In a couple of interesting briefings last week, BlackBerry announced that its turnaround was finished, and Microsoft finally provided some information on its new connected car deliverables.
One strange thing was that after CEO John Chen excitedly pointed out that BlackBerry had displaced Microsoft in Ford, he then announced a strategic initiative to work more closely with Microsoft’s Azure platform on BlackBerry’s own market-leading QNX car operating system. That showcased not only the massive changes in both companies, but also the really strange way this market is evolving.
I’ll close with my product of the week: a very low-cost wearable smartphone display that could get you through your next dentist appointment or boring sermon.
With all the focus on the coming autonomous car and on BlackBerry’s old phone business, most don’t know that QNX, the operating system that BlackBerry acquired, is dominant in the car market, largely for car operations. To give you an idea, it currently is in 60M — yes, that’s million — cars. It is ranked No. 1 in telematics and automotive software entertainment, and its main advantage is that it just works and continues to meet all of the car companies’ start of product deadlines.
Chances are that if you like the software running the different parts of your car, it is QNX. The car companies like it because it is very secure, their own software developers know it (it’s been dominant for a number of years), and it works on both 32- and 64-bit hardware platforms from folks like Intel, Qualcomm and Nvidia.
As you’d expect from any modern system, it is set up for over-the-air updates, similar to Tesla. In effect, QNX has become the equivalent of Android or Windows, but for the car — and it dominates the segment.
BlackBerry introduced the Karma folks at the briefing to talk about their most advanced offerings. Karma is what became of Fisker — the firm that tried, with somesignificant drama, to compete with Tesla. (Karma also showcased why Tesla’s decision to use Panasonic batteries turned out to be brilliant.)
Karma’s current car is physically identical to the Fisker Karma, with the exception that all of the electronics have been revamped completely, so it now is reliable. (I was an old Jaguar mechanic, and given the issues the Fisker had with its electronics, I’ve always wondered if they were done by Lucas electrics, which were almost always at the heart of Jaguar reliability issues in the 1960s and 70s.)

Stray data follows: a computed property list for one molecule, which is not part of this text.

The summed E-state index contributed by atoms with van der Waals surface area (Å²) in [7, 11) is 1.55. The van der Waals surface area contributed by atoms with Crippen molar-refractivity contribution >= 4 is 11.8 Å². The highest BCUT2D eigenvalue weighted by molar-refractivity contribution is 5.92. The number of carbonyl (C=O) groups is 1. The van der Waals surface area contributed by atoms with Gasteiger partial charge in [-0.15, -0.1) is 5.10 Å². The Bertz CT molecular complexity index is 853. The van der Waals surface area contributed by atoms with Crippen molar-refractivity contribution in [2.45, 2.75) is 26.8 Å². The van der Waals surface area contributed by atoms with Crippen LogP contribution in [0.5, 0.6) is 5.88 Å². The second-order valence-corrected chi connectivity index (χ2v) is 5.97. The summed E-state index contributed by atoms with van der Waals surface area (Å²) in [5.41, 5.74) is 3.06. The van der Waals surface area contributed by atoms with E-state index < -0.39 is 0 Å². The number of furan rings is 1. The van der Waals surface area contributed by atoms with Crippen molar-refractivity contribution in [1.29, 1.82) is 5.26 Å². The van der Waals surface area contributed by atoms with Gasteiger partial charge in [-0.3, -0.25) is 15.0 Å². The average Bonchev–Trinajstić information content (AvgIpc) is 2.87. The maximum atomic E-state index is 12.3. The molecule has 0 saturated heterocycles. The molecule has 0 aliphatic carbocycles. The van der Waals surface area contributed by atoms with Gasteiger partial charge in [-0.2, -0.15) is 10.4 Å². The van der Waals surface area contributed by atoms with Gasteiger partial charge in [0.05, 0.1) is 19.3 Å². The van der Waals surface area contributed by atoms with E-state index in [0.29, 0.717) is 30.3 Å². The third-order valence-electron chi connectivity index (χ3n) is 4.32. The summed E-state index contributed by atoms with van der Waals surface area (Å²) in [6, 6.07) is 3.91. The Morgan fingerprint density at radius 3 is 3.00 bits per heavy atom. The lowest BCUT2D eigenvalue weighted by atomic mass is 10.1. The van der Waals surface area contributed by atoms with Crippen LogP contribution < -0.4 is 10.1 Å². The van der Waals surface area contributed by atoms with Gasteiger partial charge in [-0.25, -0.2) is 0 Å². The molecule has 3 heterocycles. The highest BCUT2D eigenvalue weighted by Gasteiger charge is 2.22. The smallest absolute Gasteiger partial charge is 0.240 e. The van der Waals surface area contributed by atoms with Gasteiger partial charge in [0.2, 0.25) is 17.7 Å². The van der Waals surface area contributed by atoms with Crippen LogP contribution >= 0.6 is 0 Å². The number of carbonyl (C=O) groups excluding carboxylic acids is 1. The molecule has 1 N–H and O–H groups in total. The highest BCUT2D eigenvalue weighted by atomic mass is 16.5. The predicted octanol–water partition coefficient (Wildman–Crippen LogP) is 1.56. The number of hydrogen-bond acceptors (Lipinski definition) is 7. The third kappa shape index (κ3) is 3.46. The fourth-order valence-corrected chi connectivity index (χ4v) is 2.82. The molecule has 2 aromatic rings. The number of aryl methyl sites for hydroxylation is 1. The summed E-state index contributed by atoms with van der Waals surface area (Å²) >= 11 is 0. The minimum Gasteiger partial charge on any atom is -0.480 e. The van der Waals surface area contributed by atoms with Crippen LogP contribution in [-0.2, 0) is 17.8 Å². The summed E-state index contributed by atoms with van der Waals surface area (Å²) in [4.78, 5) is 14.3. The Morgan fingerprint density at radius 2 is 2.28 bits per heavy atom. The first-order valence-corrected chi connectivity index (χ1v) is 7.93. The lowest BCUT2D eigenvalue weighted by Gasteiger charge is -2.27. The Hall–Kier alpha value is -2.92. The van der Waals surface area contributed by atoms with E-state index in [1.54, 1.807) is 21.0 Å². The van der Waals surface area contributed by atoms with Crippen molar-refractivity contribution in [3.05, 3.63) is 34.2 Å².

However, I spoke to the Karma executives at the event, and their point was that it took them only 15 days to bring up the software on their redeveloped car. (By the way, the new Karma is about US$140K, and it is still a looker.)
BlackBerry currently is pivoting to support the next generation of technology, which includes autonomous vehicles.
Now you’d think that Microsoft and BlackBerry would be at each other’s throats. While BlackBerry has pivoted away from focusing exclusively on secure phones and email, Microsoft has pivoted away from its focus on tools and operating systems.
Microsoft: It’s About Azure
Microsoft has changed a lot over the last several years, since Satya Nadella has been running the firm. I really didn’t get that initially, so the company had to set up a special retraining meeting. I had covered Microsoft for so long that my brain apparently was hard coded to think of it in just one way — and it isn’t that company any more.
Microsoft’s big push with automotive is with Azure now, which is a good thing, because its in-car efforts over the last two decades weren’t that great.
I actually had an AutoPC for a number of years. It was very advanced for its time, but truly flawed — so much so that my wife still threatens to throw something at me — and in those early years it was the AutoPC — if I ever suggest something like that again.
To be fair, that product was crippled by an underperforming processor — but I have to say, there is no misery like having a GPS system that can’t navigate at anything exceeding 25 miles per hour. Of course, I put the AutoPC in her new car, not my own, which in hindsight likely wasn’t that wise. (Yes, I’m also often surprised I’m still married.)
Anyway, Microsoft’s current effort is to provide the cloud resource for cars, so that updates, maintenance, and even some cloud intelligence can be delivered — bad weather, reported accidents, or even neighborhoods in flux and potentially unsafe — in order to improve not only the car maker’s connection to the car, but also the driver’s connection to the car maker.
You see Tesla — particularly when it pulled an Apple and got hundreds of thousands of pre-orders for a car that wouldn’t arrive for years — woke up the traditional vendors with a holy crap moment. Now they realize that if they can’t provide some level of better-connected support in the next few years, they’ll likely be gone.
Those companies don’t trust Google at all, for the most part, (which is largely why Google had to spin out its own car effort), and they appear to be more comfortable with Microsoft than with Amazon.
Both BlackBerry and Microsoft have changed a lot, and while BlackBerry is focused like a laser on operating systems and related services, Microsoft largely has pivoted to the cloud as its premier platform, and that means they can partner much more easily going forward.
In effect, the firms have pivoted away from each other in terms of focus — and that means rather than having a cage match to the death, they now can cooperate to create something far more powerful.
It is possible that with their combined autonomous car efforts, these companies could do together what neither firm could do individually, and thus dominate the next generation of ever-smarter cars. Go figure.